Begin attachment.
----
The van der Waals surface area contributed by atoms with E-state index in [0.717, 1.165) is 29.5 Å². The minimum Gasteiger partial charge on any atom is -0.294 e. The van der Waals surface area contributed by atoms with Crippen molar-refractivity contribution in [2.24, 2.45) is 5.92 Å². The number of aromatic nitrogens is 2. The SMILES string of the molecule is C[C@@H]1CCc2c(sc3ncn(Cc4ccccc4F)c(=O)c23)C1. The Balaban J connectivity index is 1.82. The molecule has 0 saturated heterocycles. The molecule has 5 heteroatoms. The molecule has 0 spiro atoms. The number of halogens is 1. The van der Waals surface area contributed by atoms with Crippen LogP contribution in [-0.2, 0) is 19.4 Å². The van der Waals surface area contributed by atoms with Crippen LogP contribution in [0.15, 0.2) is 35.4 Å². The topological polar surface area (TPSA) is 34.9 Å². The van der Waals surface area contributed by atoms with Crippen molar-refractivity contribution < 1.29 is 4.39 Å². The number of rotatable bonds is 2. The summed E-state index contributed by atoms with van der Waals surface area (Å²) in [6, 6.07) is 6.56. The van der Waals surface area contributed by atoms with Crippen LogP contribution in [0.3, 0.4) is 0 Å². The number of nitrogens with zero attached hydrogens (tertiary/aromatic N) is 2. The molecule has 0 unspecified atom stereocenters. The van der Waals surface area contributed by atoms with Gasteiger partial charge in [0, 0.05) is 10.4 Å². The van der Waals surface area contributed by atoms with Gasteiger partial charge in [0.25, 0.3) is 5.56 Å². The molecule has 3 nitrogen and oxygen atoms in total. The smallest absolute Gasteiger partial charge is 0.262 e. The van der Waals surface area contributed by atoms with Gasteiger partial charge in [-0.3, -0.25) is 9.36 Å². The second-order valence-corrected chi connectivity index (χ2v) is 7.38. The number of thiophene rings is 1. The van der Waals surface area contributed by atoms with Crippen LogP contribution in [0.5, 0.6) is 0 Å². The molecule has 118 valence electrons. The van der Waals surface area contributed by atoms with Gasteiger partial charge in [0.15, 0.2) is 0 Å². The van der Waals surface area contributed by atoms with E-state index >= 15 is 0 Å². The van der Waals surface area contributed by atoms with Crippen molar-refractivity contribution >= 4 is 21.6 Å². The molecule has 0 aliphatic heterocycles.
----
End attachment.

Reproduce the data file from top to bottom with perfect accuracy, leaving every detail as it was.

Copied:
The van der Waals surface area contributed by atoms with E-state index in [0.717, 1.165) is 29.5 Å². The minimum Gasteiger partial charge on any atom is -0.294 e. The van der Waals surface area contributed by atoms with Crippen molar-refractivity contribution in [2.24, 2.45) is 5.92 Å². The number of aromatic nitrogens is 2. The SMILES string of the molecule is C[C@@H]1CCc2c(sc3ncn(Cc4ccccc4F)c(=O)c23)C1. The Balaban J connectivity index is 1.82. The molecule has 0 saturated heterocycles. The molecule has 5 heteroatoms. The molecule has 0 spiro atoms. The number of halogens is 1. The van der Waals surface area contributed by atoms with Crippen LogP contribution in [-0.2, 0) is 19.4 Å². The van der Waals surface area contributed by atoms with Crippen LogP contribution in [0.15, 0.2) is 35.4 Å². The topological polar surface area (TPSA) is 34.9 Å². The van der Waals surface area contributed by atoms with Crippen molar-refractivity contribution < 1.29 is 4.39 Å². The number of rotatable bonds is 2. The summed E-state index contributed by atoms with van der Waals surface area (Å²) in [6, 6.07) is 6.56. The van der Waals surface area contributed by atoms with Crippen LogP contribution in [0.3, 0.4) is 0 Å². The number of nitrogens with zero attached hydrogens (tertiary/aromatic N) is 2. The molecule has 0 unspecified atom stereocenters. The van der Waals surface area contributed by atoms with Gasteiger partial charge in [0, 0.05) is 10.4 Å². The van der Waals surface area contributed by atoms with Gasteiger partial charge in [0.25, 0.3) is 5.56 Å². The molecule has 3 nitrogen and oxygen atoms in total. The smallest absolute Gasteiger partial charge is 0.262 e. The van der Waals surface area contributed by atoms with Gasteiger partial charge in [-0.3, -0.25) is 9.36 Å². The second-order valence-corrected chi connectivity index (χ2v) is 7.38. The number of thiophene rings is 1. The van der Waals surface area contributed by atoms with Crippen LogP contribution in [0.5, 0.6) is 0 Å². The molecule has 118 valence electrons. The van der Waals surface area contributed by atoms with Gasteiger partial charge in [0.15, 0.2) is 0 Å². The van der Waals surface area contributed by atoms with E-state index >= 15 is 0 Å². The van der Waals surface area contributed by atoms with Crippen molar-refractivity contribution >= 4 is 21.6 Å². The molecule has 0 aliphatic heterocycles.